4 Tips for Better Onsite & Remote Workforce Productivity

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The workplace today is a vibrant and exciting space, comprising multiple generations, cultures, and work approaches under one roof. Add to that the complexities of digitally native workers and rapidly transforming systems, and you have a space that’s both challenging and full of new opportunities.

We reached out to Isaac Oates, CEO of HR technology disruptor Justworks, to understand how technology can amplify people possibilities in the modern office. Interestingly, HR transformation isn’t a magic bullet – it goes hand-in-hand with tried-and-tested practices to create positive man-machine synergies. “Every new generation that enters the workforce requires companies to adapt in some way. Gen Z is just entering the workforce, for example, but when it comes to skills and work, some things remain pretty constant,” said Isaac.

Here are his four recommendations on how to create a productivity-focused workplace and engage your entire workforce.

1. Ask Yourself if an Offsite Employee Actually Fits the Role at Hand

While the gig economy is nearing maturity and organizations across the globe are increasingly open to offsite workers, they aren’t always the best fit for every role. If collaborative tasks, customer-facing responsibilities, and a rapid growth curve, is essential to your everyday workflow, consider looking at onsite talent.

Also, remember that an offsite employee may be either on your direct payroll or an independent consultant. High-value projects are better suited to contractual or gig workers, while at more junior ranks – involving a steeper growth curve – fulltime employees are advisable.

“A successful hybrid talent strategy shouldn’t make concessions when it comes to skills or the scope of remote roles. Every company’s culture and remote work policies will be different, but there’s no one-size-fits-all solution. Some jobs (e.g., software development) are more conducive to flexibility, whereas others (e.g., sales and operations) need more structure or have to be covered at different times,” says Isaac.

Also read: Top Job Boards That Help with Remote Technology Jobs

2. Understand where Experience Matters the Most

When it comes to remote roles, the experience can make all the difference. A candidate who has previously worked around processes such as these will know exactly how to leverage collaboration tools, online business applications, and digital HR to boost remote workforce productivity.

As Issac puts it: “A candidate with remote experience has a better understanding of what it takes to work and communicate effectively while away from a physical workplace. They’ll require less of an adjustment than a new remote worker.”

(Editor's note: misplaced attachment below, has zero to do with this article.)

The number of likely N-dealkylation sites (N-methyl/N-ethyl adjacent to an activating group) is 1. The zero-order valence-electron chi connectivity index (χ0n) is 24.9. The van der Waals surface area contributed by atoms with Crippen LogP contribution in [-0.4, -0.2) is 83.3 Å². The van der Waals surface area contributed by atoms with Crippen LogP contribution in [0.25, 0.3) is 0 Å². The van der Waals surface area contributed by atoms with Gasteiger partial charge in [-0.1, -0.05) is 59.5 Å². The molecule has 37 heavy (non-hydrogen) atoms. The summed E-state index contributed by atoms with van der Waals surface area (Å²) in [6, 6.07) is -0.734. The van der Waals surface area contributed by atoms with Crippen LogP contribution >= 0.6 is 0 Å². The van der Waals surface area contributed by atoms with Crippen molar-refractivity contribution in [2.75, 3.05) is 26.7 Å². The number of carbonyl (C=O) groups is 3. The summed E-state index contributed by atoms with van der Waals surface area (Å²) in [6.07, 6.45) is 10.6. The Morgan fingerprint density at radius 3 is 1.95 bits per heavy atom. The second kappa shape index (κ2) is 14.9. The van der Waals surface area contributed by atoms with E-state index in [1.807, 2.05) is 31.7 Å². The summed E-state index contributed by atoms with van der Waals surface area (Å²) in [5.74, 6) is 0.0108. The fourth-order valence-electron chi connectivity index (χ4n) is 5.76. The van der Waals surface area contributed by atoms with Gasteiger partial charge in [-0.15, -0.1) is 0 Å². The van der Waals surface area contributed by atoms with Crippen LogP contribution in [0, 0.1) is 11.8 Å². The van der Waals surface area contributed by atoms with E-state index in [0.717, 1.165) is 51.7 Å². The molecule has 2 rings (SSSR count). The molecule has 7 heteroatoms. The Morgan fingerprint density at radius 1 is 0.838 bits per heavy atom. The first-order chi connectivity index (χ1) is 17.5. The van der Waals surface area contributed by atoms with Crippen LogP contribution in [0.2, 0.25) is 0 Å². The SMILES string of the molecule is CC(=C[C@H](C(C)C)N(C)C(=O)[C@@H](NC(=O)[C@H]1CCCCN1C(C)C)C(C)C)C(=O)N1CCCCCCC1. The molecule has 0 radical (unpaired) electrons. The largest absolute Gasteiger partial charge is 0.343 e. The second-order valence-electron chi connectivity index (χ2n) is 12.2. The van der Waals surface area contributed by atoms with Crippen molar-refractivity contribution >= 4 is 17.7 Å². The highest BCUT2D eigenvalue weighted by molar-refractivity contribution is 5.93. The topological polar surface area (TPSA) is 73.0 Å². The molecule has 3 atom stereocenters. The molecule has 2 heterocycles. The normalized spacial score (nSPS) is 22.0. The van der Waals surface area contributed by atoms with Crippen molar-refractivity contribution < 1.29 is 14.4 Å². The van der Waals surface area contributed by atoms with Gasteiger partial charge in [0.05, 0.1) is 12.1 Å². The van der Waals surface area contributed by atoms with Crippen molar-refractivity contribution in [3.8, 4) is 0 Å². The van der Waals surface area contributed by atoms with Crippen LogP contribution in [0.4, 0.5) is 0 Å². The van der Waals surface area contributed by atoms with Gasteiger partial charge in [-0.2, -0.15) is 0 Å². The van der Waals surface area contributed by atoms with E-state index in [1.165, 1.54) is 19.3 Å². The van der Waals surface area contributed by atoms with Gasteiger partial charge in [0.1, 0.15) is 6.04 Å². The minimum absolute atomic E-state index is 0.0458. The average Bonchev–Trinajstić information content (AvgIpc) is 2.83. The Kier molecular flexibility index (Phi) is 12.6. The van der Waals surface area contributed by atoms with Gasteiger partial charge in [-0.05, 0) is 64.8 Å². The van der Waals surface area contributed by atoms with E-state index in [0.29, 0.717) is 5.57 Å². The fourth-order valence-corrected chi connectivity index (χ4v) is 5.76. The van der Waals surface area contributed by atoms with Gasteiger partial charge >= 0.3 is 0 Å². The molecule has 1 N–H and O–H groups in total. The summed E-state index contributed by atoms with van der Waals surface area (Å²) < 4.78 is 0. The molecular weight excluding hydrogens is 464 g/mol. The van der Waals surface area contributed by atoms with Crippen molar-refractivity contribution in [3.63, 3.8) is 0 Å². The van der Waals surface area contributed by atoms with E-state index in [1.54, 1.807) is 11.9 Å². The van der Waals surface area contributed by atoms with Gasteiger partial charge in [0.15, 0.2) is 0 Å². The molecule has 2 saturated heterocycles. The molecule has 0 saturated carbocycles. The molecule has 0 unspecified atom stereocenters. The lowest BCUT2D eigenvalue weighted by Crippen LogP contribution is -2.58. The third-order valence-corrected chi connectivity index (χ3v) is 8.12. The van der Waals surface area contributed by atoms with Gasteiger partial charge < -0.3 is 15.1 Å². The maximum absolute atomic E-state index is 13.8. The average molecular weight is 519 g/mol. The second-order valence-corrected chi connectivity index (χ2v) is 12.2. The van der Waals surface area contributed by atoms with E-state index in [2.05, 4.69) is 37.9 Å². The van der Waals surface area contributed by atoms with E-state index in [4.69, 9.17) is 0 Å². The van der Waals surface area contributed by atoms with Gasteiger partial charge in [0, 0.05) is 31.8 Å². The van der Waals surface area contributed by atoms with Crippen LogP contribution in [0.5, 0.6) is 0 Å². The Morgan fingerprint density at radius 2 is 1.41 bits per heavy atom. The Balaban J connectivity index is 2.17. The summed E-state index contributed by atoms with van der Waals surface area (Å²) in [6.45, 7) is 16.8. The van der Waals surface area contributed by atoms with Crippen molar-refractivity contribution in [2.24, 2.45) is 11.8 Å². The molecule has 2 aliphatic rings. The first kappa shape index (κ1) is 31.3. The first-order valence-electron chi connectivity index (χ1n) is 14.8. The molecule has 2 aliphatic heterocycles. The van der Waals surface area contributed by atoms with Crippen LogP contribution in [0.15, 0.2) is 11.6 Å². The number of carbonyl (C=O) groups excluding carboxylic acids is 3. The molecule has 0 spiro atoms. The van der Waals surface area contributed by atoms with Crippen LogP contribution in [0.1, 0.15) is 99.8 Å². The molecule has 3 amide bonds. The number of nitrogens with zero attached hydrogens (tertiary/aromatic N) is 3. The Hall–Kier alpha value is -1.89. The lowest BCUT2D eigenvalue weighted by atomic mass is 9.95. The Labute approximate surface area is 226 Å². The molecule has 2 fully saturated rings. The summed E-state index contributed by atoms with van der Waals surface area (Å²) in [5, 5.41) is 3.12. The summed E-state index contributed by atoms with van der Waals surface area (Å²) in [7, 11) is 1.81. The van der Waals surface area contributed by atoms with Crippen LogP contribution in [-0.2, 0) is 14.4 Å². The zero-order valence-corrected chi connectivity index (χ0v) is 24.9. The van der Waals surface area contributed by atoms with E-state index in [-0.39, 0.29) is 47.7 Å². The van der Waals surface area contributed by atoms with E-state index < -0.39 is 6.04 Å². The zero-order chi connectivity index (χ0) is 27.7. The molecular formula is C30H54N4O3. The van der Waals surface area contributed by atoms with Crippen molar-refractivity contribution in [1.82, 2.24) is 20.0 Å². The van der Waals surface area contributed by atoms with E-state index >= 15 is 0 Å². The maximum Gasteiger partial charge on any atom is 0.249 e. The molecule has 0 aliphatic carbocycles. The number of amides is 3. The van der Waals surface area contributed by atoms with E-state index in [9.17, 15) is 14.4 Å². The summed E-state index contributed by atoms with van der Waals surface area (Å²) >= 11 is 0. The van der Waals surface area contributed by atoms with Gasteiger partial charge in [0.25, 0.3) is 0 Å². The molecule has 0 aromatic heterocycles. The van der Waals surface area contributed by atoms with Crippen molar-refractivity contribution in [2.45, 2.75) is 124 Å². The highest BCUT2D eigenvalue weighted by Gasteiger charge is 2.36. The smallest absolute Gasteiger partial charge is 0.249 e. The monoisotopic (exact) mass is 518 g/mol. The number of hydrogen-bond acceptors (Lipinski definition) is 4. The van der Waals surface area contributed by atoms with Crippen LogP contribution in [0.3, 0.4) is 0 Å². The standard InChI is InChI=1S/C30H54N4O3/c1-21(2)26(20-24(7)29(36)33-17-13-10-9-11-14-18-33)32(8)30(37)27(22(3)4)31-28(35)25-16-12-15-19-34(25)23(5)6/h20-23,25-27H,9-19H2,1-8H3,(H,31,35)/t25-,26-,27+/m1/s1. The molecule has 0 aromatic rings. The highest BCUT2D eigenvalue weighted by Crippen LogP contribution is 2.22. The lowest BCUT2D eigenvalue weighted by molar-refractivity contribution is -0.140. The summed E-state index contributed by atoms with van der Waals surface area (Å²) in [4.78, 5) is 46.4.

We recommend embedding these specifications into the job posts when initially sharing with your candidate pool. A background assessment software could then verify all these details, helping select the right talent for maximized remote workforce productivity.

3. Find Innovative Ways to Gauge Resourcefulness

According to Issac, being resourceful is an essential trait of any successful gig worker. Every day, new workplace scenarios will arise and your employee will have to adapt and adjust without any face-to-face connect with the workplace or their team. This requires a keen understanding of the available channels and getting the job done in line with your remote workforce productivity targets.

“Since a candidate won’t be part of your immediate team environment, their creative energy and ability to adapt in different work situations is essential,” Isaac believes. “Someone who has a variety of different work experiences or an impressive track record of successful side projects is usually more equipped to succeed without being told how to do so on a daily basis.”

Also read: 4 Tools to Maximize Your Remote Workforce Productivity

4. Have a Rigorous Process and Stick to it

There are several recruitment and onboarding tools out there to help define your hiring strategy and enforce the various checks and balances. It’s important when hiring offsite workers to not deviate from these guidelines.

While maintaining a certain level of flexibility and openness, always ensure that your remote workers undergo the same recruitment procedures as your regular employees. “Always put in the extra time to find the right person,” warns Isaac, noting how vital it is to employ best-fit talent – regardless of age, cultural nuances, and of course, location. Once the hire is in place, leverage specialized WFM tools like Ezitracker to monitor and manage employee development, across locations, ensuring high remote workforce productivity levels.

In Closing – Reimagine the Office for the New Workforce

To engage their multi-cultural, multi-generational and multi-locational employee base, large companies are placing a lot of emphasis on wellness, remote work policies, and flexible benefits. While this focus on work-life balance is extremely important, the office itself should be conducive to collaboration and productivity.

Also read: Office Layout Dos and Don’ts for a Productive Workplace

“Open office plans are extremely common these days, but they often hurt employee productivity instead of helping it. Getting “in the zone” is important. If your workplace is one where the only way for employees to do this is by putting noise-canceling headphones on and listening to music — you’re going to undermine creativity. Especially the critical kind of creativity that happens 1 on 1 or in smaller groups. There’s no one perfect way to lay out an office but being aware of the varied needs of a productive team is a good place to start,” Isaac opined, as we closed this enlightening and revealing discussion.



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